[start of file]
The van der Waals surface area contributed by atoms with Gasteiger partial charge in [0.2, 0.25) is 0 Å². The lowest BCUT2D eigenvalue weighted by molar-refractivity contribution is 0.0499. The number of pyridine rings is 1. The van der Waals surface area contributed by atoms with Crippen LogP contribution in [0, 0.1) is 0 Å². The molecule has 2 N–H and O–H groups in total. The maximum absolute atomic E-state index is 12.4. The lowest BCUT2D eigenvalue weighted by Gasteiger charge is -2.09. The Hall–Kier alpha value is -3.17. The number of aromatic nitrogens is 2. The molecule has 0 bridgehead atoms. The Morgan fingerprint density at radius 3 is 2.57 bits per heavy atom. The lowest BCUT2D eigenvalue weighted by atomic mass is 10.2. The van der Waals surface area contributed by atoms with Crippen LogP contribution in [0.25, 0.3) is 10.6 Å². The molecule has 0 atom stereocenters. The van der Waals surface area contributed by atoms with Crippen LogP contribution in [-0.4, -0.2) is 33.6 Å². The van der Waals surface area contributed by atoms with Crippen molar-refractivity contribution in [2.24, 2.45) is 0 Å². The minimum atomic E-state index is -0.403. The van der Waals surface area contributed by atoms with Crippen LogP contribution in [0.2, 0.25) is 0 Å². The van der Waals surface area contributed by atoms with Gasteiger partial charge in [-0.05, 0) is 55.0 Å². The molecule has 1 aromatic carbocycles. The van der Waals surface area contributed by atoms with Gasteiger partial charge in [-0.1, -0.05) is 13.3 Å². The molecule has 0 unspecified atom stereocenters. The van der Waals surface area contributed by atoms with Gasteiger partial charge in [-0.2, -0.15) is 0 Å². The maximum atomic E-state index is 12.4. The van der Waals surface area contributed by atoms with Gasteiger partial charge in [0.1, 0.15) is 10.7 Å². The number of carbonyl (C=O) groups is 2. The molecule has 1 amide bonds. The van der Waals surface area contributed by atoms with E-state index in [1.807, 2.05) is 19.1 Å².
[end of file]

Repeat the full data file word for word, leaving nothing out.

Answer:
The van der Waals surface area contributed by atoms with Gasteiger partial charge in [0.2, 0.25) is 0 Å². The lowest BCUT2D eigenvalue weighted by molar-refractivity contribution is 0.0499. The number of pyridine rings is 1. The van der Waals surface area contributed by atoms with Crippen LogP contribution in [0, 0.1) is 0 Å². The molecule has 2 N–H and O–H groups in total. The maximum absolute atomic E-state index is 12.4. The lowest BCUT2D eigenvalue weighted by Gasteiger charge is -2.09. The Hall–Kier alpha value is -3.17. The number of aromatic nitrogens is 2. The molecule has 0 bridgehead atoms. The Morgan fingerprint density at radius 3 is 2.57 bits per heavy atom. The lowest BCUT2D eigenvalue weighted by atomic mass is 10.2. The van der Waals surface area contributed by atoms with Crippen LogP contribution in [0.25, 0.3) is 10.6 Å². The molecule has 0 atom stereocenters. The van der Waals surface area contributed by atoms with Crippen LogP contribution in [-0.4, -0.2) is 33.6 Å². The van der Waals surface area contributed by atoms with Crippen molar-refractivity contribution in [2.24, 2.45) is 0 Å². The minimum atomic E-state index is -0.403. The van der Waals surface area contributed by atoms with Crippen LogP contribution in [0.2, 0.25) is 0 Å². The van der Waals surface area contributed by atoms with Gasteiger partial charge in [-0.05, 0) is 55.0 Å². The molecule has 1 aromatic carbocycles. The van der Waals surface area contributed by atoms with Gasteiger partial charge in [-0.1, -0.05) is 13.3 Å². The molecule has 0 unspecified atom stereocenters. The van der Waals surface area contributed by atoms with Gasteiger partial charge in [-0.2, -0.15) is 0 Å². The maximum atomic E-state index is 12.4. The van der Waals surface area contributed by atoms with Gasteiger partial charge in [0.1, 0.15) is 10.7 Å². The number of carbonyl (C=O) groups is 2. The molecule has 1 amide bonds. The van der Waals surface area contributed by atoms with E-state index in [1.807, 2.05) is 19.1 Å².